Home > #Ozfail, Economic policy > Electricity renationalisation: a response from the 1980s

Electricity renationalisation: a response from the 1980s

March 13th, 2017

Today’s Oz has a piece from Paul Kerin, responding to my proposal for a nationalized transmission grid. It’s a striking reflection of the way ideas that were novel in the 1980s and 1990s retain their grip on Australian policy debate, despite their obvious failure at a global level.

Kerin’s piece is headed with a quotation from Ronald Reagan

Government is not the solution to our problem. Government is the problem

Kerin (or perhaps the Oz opinion editor) may not have noticed, but Reagan left office in 1988, and the ensuing three decades have seen fairly miserable economic outcomes in the US. Reagan’s Republican successor, Donald Trump was over the top, as usual, in describing the state of the US economy as “carnage”, but the days when anyone could pretend that it has delivered prosperity to the mass of Americans are over. Citing Reagan as an authority is about as helpful as invoking Curtin and Chifley as guides to Australian public policy.

Kerin’s article implicitly admits the failure of the National Electricity Market, noting excessive rates of return and the failure to manage peaky electricity demand. He throws in the obligatory jibe at renewables, and tries to dodge the failure of retail competion.

Much of the piece is an argument by incredulity, of which this is a prime example

But seriously, why on earth would we want a government-owned national grid? Its RAB value would be about $100bn. That’s almost as big as BHP Billiton. Imagine the government running that!

Of course, we don’t have to imagine it. Governments built this grid in the 20th century and ran it very successfully. But such is the hold of 1980s/1990s thinking that Kerin can’t even imagine this as a possibility.

Finally, there’s an unintentionally revealing calculation.

What return would be required to repay the principal in a reasonable period of time (say 20 years)? Even if low real government bond yields (1.3 per cent) persist, borrowing $100 for 20 years requires an annual payment of $5.71. Therefore, the nationalised grid would need to earn a pre-tax rate of return of 5.71 per cent — a 4.4 percentage point premium over the government bond yield. That’s about the same as the current gap that Quiggin says is evidence of “excess profits”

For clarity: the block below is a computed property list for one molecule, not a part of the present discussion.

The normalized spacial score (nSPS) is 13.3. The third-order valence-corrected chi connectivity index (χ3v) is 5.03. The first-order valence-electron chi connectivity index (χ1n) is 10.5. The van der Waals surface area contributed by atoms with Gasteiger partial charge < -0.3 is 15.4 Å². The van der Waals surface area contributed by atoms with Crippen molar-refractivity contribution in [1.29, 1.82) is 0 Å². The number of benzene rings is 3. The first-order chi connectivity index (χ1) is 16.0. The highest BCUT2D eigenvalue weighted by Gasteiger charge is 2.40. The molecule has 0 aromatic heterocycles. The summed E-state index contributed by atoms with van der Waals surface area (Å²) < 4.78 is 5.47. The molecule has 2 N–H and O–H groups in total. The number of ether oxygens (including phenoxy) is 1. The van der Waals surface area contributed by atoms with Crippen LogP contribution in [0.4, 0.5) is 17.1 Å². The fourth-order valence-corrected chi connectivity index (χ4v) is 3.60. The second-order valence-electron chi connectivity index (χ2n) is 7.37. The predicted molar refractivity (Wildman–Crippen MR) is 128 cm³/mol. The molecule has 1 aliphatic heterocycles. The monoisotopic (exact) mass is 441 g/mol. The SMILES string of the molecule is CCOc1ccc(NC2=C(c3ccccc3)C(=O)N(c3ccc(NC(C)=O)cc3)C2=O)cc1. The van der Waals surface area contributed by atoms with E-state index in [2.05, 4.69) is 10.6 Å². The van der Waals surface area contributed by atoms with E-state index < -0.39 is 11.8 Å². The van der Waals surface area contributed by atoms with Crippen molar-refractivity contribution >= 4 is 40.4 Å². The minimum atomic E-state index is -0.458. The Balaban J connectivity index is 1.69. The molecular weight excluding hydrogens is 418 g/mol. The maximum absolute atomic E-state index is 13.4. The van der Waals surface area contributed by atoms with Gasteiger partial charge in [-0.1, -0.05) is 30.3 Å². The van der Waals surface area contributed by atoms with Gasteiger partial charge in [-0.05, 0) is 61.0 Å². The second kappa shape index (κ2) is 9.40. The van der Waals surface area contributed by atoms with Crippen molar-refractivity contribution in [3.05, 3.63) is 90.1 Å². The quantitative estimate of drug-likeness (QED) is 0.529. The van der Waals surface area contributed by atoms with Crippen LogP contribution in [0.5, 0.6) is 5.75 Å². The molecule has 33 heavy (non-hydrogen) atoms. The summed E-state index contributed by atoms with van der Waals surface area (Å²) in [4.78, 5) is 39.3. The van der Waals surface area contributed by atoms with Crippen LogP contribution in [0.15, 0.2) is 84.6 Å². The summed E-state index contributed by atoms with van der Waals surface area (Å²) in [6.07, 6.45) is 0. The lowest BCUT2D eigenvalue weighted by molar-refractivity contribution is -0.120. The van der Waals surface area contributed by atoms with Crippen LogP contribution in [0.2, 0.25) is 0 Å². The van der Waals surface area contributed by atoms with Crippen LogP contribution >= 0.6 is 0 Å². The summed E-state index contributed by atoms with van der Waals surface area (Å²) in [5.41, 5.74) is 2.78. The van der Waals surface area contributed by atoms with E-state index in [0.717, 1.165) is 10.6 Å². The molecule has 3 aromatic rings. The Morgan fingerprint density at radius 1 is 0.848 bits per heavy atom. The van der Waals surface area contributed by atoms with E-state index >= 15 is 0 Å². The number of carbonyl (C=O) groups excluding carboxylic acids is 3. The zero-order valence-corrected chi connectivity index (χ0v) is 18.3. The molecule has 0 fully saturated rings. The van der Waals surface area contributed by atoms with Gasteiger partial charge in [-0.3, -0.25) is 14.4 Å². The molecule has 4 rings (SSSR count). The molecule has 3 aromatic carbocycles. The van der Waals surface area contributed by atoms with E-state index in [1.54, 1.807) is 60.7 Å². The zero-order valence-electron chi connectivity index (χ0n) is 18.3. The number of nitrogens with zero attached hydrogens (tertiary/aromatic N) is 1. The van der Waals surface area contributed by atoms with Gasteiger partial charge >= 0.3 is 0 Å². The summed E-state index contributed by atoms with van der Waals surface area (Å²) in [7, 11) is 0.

Let’s turn this around. Kerin is saying that we could buy back the entire network, cover its costs, and repay the entire principal in 20 years, all with rates of return the same as, or lower than, those being offered at present.

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  1. john phillips
    March 13th, 2017 at 10:07 | #1

    A comment re electricity charges these days in Australia. It is a fact that the actual costs to generate, transmit and control electricity supply to the consumer is only a fraction of the overall cost to the consumer. Considering the parties involved along the chain, the administrations etc and associated practices those parties are involved in. So I am not sure as to what can be done about that.

  2. Newtownian
    March 13th, 2017 at 10:34 | #2

    “Citing Reagan as an authority is about as helpful as invoking Curtin and Chifley as guides to Australian public policy.”

    There is an important difference between citing Reagan now v. Chifley say around 1980.

    By 1980 the right had developed semi-coherent narrative/ideology/belief system from which they could challenge the older Keynesian system and were able to rationalise their alternative policy proposals. This narrative still holds sway thanks to much mantra muttering, quasi empirical validation and pseudo-Nobel prize awarding https://en.wikipedia.org/wiki/List_of_prizes_known_as_the_Nobel_of_a_field#Economics as well as ‘The Golden Rule’ i.e. them that has the gold makes the rules.